Tobacco and alcohol also have a much higher addiction rate, and both can lead to a multitude of health problems which can significantly shorten a person’s life expectancy.
There are hundreds of deaths due to alcohol overdose each year, yet there has never been a recorded marijuana overdose in history.
Yet many traditionalists argue that it’s a gateway drug.
I think this is impossible to gage.  For one, if a person is inclined to try drugs, whatever it is that they try first, if they enjoy themselves, they are likely to try more.
On the other hand, I know many people who have tried marijuana, but didn’t like it because they said it made them paranoid. However, instead they prefer using drugs like ecstasy; a class A narcotic – marijuana is a class C; it is one of the least toxic drugs available.

I asked one of the kids at Parliament Hill if he thought he was a drug addict, he laughed at me and said, “You’re kidding right? Drug addicts don’t smoke pot.”
“Ok,” I said. “So what are drug addicts then?”
“Drug addicts do heroine or crack, that kind of stuff. People who smoke pot are just happy easy-going people.”

Fair enough.  You don’t often, or really ever, hear about people killing or robbing each other over a joint.  That’s not to say that it’s never happened, but it would be rare.
To quote Bob Marley himself, “Herb is the healing of a nation, alcohol is the destruction.”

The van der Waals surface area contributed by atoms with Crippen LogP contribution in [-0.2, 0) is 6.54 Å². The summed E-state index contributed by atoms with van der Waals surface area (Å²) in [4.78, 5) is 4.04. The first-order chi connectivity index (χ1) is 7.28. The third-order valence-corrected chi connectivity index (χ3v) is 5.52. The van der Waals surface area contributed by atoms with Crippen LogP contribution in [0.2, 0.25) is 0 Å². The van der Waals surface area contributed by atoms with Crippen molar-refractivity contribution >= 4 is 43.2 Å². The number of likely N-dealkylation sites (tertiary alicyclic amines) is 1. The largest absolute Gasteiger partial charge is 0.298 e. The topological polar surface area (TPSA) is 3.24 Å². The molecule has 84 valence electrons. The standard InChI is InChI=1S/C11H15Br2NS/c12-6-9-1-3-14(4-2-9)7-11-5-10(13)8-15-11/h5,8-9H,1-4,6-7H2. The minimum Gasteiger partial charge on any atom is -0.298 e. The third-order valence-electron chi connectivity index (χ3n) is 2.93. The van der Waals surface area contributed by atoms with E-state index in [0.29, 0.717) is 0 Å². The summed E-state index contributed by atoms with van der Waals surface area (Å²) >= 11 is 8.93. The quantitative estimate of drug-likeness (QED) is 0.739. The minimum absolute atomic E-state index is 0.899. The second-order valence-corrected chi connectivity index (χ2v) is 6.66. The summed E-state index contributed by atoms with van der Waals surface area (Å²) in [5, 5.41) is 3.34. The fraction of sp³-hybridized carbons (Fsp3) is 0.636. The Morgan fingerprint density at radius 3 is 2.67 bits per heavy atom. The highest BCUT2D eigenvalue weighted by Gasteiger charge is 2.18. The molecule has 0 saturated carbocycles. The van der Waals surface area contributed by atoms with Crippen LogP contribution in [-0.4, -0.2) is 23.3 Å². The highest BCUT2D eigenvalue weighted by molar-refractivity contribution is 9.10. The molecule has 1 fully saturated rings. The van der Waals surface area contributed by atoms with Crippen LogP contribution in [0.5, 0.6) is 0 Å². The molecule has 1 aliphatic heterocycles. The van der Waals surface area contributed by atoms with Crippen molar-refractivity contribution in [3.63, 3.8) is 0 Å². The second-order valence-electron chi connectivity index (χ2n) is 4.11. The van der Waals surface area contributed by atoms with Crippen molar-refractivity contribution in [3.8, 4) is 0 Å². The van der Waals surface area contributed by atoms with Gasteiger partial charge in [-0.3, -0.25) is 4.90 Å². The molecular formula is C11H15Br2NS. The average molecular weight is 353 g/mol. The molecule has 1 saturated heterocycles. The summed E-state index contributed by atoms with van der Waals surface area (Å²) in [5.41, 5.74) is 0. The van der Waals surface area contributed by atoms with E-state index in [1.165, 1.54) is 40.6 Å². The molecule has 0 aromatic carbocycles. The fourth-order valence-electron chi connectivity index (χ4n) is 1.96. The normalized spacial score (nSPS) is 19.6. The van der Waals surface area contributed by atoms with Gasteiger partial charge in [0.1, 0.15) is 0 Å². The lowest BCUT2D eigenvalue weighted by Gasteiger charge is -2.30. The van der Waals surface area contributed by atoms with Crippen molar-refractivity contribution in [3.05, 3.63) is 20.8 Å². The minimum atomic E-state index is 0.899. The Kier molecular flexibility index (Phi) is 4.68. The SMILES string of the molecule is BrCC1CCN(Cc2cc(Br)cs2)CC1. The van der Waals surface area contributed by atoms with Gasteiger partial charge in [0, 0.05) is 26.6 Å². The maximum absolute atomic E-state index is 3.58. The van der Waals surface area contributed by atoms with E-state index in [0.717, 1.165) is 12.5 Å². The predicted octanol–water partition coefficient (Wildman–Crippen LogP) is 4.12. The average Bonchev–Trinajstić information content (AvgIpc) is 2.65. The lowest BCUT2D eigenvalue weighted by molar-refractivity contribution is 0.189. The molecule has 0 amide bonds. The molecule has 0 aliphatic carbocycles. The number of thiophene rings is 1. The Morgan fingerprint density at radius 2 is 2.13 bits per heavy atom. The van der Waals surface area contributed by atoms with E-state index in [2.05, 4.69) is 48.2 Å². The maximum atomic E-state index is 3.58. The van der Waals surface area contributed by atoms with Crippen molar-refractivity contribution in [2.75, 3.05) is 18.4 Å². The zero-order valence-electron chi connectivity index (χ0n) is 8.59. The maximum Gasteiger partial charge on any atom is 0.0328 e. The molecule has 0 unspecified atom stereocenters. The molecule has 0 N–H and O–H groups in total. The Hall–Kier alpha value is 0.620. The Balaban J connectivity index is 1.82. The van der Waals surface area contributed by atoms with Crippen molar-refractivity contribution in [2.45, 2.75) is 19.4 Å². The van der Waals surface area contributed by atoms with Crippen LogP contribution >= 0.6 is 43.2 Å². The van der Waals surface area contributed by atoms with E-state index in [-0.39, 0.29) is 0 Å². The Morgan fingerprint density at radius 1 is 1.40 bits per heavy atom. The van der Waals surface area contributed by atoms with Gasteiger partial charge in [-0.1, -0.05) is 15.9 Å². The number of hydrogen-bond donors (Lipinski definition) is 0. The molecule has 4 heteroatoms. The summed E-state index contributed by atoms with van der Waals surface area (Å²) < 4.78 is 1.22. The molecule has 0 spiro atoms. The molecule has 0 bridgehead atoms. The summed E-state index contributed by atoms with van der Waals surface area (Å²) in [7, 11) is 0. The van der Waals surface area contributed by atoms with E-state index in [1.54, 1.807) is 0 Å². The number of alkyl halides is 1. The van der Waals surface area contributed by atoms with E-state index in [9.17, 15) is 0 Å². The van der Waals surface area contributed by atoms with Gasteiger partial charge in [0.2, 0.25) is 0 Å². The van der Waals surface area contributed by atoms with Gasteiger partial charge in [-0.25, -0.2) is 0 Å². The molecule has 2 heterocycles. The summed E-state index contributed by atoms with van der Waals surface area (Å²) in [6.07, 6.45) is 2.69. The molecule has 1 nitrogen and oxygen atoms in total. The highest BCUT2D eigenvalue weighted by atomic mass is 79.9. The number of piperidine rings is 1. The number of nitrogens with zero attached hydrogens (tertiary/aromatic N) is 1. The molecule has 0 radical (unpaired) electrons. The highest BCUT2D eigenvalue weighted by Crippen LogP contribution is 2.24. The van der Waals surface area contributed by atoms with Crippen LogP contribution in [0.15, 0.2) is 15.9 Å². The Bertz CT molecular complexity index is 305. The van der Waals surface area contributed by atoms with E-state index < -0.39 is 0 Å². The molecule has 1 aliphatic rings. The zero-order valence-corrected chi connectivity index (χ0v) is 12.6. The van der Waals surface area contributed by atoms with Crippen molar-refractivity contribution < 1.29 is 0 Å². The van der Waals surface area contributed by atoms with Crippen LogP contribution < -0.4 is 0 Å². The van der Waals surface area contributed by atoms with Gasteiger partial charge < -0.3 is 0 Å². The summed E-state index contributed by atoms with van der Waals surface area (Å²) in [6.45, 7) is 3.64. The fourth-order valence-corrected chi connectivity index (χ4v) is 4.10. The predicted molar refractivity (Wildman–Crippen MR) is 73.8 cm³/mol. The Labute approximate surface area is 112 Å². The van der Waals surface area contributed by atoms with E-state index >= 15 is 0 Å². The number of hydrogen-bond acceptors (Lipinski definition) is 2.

It seems like everyone knows someone who smokes pot at some point or another; a friend, a family member, a neighbour, a teacher – it’s surprising how common it really is.
Just take that one day on Parliament Hill for example, there was close to same amount of people that show up for Canada Day.

I approached some suits that were walking off the lawn to see if they were part of the party.
“Uh, we’re just coming from a meeting,” they said.
“Oh, I see. And you just had to walk through centre to leave, right, wink wink, nudge nudge,” I teased.
They laughed. “Ya, exactly. Oh, and we don’t work for the government, we were just here, at a meeting.”

It seems that parliament’s staff and security had been well briefed to either ignore, or play ignorant when it came to the day’s events.
One of the protesters told me that the fact the government allowed the 4:20 celebrations on the Hill to take place, was a clear indication of their stance on the drug.
“They don’t care,” she said. “They know that weed is totally harmless, I bet if we stayed here for a few days and actually pushed it, they’d just go ahead and legalize it just to get us out of their way.”

The official stance of course, is “No comment.”
But who needs words anyway when you’ve got a hill full of good people, good times and good pot.  Just sit back, relax and don’t worry about a thing.